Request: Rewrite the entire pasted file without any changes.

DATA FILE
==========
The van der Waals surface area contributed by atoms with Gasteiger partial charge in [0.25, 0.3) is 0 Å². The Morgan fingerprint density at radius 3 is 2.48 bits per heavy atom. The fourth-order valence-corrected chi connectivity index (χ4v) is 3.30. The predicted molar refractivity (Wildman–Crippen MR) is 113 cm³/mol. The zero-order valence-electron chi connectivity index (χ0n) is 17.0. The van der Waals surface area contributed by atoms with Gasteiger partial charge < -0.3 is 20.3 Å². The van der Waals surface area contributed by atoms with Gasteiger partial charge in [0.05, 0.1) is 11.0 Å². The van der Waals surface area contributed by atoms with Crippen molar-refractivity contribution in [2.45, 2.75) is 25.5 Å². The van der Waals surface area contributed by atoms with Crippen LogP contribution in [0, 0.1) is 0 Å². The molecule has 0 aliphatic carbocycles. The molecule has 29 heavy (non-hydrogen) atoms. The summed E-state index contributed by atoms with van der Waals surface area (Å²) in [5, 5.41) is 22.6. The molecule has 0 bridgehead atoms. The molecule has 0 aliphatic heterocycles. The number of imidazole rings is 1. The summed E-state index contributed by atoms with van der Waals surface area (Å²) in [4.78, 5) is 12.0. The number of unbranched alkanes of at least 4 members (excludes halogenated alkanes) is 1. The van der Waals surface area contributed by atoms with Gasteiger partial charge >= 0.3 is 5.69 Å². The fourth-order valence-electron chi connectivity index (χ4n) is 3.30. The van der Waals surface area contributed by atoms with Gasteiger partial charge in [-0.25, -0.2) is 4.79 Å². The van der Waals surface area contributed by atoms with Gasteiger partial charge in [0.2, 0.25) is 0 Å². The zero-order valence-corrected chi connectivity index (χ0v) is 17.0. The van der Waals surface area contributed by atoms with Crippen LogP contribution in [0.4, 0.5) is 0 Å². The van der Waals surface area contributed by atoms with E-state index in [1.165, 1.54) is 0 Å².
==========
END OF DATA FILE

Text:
The van der Waals surface area contributed by atoms with Gasteiger partial charge in [0.25, 0.3) is 0 Å². The Morgan fingerprint density at radius 3 is 2.48 bits per heavy atom. The fourth-order valence-corrected chi connectivity index (χ4v) is 3.30. The predicted molar refractivity (Wildman–Crippen MR) is 113 cm³/mol. The zero-order valence-electron chi connectivity index (χ0n) is 17.0. The van der Waals surface area contributed by atoms with Gasteiger partial charge < -0.3 is 20.3 Å². The van der Waals surface area contributed by atoms with Gasteiger partial charge in [0.05, 0.1) is 11.0 Å². The van der Waals surface area contributed by atoms with Crippen molar-refractivity contribution in [2.45, 2.75) is 25.5 Å². The van der Waals surface area contributed by atoms with Crippen LogP contribution in [0, 0.1) is 0 Å². The molecule has 0 aliphatic carbocycles. The molecule has 29 heavy (non-hydrogen) atoms. The summed E-state index contributed by atoms with van der Waals surface area (Å²) in [5, 5.41) is 22.6. The molecule has 0 bridgehead atoms. The molecule has 0 aliphatic heterocycles. The number of imidazole rings is 1. The summed E-state index contributed by atoms with van der Waals surface area (Å²) in [4.78, 5) is 12.0. The number of unbranched alkanes of at least 4 members (excludes halogenated alkanes) is 1. The van der Waals surface area contributed by atoms with Gasteiger partial charge >= 0.3 is 5.69 Å². The fourth-order valence-electron chi connectivity index (χ4n) is 3.30. The van der Waals surface area contributed by atoms with Gasteiger partial charge in [-0.25, -0.2) is 4.79 Å². The van der Waals surface area contributed by atoms with Gasteiger partial charge in [0.2, 0.25) is 0 Å². The zero-order valence-corrected chi connectivity index (χ0v) is 17.0. The van der Waals surface area contributed by atoms with Crippen LogP contribution in [0.4, 0.5) is 0 Å². The van der Waals surface area contributed by atoms with E-state index in [1.165, 1.54) is 0 Å².